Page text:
Moving towards a 'phygital' world - IoT and OT come with opportunities and challenges. Takeaways from the Beltug N-sight of 4 May 2021

Technology in the domain of the Internet of Things (IoT) has been on the rise for a while. And with that trend, we are seeing IT (Information Technology) and OT (Operational Technology) coming closer and closer together. Companies’ production processes are calling out for new technologies: think outage management, the quest for data across the entire organisation, automation, etc.


We took a look at this evolution, and the opportunities and challenges that come with it. First, we learned about the real-life user story of BekaertDeslee’s vendor-independent OT platform. Then we heard Ypto's user story about how train operations are ‘on track’ with IoT. Finally, we gazed through the Smart Glasses lens with delaware.


The presentations and the recording from the event are available for Beltug members (after login).



User story: Combining IT and OT strengths to increase efficiency in manufacturing


As a manufacturing company, optimisation of the production process is key for textile producer BekaertDeslee, supporting efficiency, waste minimisation, quality, optimal cost, optimal planning, explained Rik Holvoet, CIO at BekaertDeslee. IT and OT support this optimisation (slide 7).


Roughly 20 years ago, the company started using Vision BMS solutions for:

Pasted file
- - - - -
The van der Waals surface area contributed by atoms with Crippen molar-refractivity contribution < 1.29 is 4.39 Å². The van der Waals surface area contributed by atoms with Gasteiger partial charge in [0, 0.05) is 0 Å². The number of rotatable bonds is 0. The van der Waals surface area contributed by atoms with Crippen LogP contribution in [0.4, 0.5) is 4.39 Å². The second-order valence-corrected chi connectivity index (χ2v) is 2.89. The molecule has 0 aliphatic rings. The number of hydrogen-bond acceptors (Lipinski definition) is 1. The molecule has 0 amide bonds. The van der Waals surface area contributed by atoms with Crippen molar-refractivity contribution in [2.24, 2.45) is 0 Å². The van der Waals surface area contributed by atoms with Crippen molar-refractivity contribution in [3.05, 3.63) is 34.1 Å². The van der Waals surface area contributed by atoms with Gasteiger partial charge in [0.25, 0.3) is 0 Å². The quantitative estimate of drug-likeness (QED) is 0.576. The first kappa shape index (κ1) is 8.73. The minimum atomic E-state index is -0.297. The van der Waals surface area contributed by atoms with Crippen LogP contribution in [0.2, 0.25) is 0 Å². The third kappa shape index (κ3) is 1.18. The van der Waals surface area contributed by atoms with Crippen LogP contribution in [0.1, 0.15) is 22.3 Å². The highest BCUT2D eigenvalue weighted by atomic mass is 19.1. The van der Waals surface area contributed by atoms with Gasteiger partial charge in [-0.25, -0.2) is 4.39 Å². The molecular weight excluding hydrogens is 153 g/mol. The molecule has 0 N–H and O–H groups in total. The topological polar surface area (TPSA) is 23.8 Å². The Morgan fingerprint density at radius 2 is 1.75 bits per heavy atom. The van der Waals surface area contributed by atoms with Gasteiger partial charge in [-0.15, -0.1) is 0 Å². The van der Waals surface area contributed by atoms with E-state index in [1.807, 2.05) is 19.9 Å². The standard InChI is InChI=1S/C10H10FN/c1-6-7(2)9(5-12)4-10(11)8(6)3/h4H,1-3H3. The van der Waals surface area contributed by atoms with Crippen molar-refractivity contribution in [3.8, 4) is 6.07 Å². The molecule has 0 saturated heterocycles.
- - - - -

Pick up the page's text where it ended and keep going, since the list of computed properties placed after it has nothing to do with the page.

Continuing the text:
Vision BMS has an excellent understanding of weaving and knitting equipment, and they provide a very stable environment (e.g. data units last for decades), Rik explained. There are a few disadvantages though: the solution brings less added value to the remaining production operation steps, and the system is rather closed, leading to vendor lock-in.


To mitigate the disadvantages, BekaertDeslee introduced standard PLCs (programmable logic controllers) to collect data and to interface with the ERP and the production scheduling system.


One challenge here is the continuous interfacing with Shopfloor application. A malfunction very easily leads to interruption of production. On the other hand, PLC solutions are cheap and simple, and there is no vendor lock-in. The Shopfloor control solution (built in-house by BekaertDeslee) is the core of company’s shopfloor control (slide 10).


Two years ago, BekaertDeslee started to work with IoT devices as well (slide 11, minute 00:25:00 in the recording).


The company is also building a successful case for using Artificial Intelligence and Machine Learning to predict production waste. The data collected over the years can help maximise waste reduction, taking into account multiple elements:


By predicting the likelihood of errors and production waste, operators can be notified to closely monitor the quality of the running production.



User story: IoT, stories from the trenches


Next, Steven Ackx, Innovation Officer – Technical PM Innovation Lab at Ypto (the IT department of SNCB) shared the organisation’s challenging journey to IoT, digital twins and the convergence towards a 'phygital' world (slide 4).


Steven described SNCB’s three core activities:


In SNCB’s industrial IoT environment, masses of devices are working with each other - devices that are moving around, subject to weather conditions, etc. (slide 9). SNCB now works with digital twins of train stations and of train carriages – no longer only in PoCs anymore, but also in real day-to-day operation.


SNCB has several IoT use cases.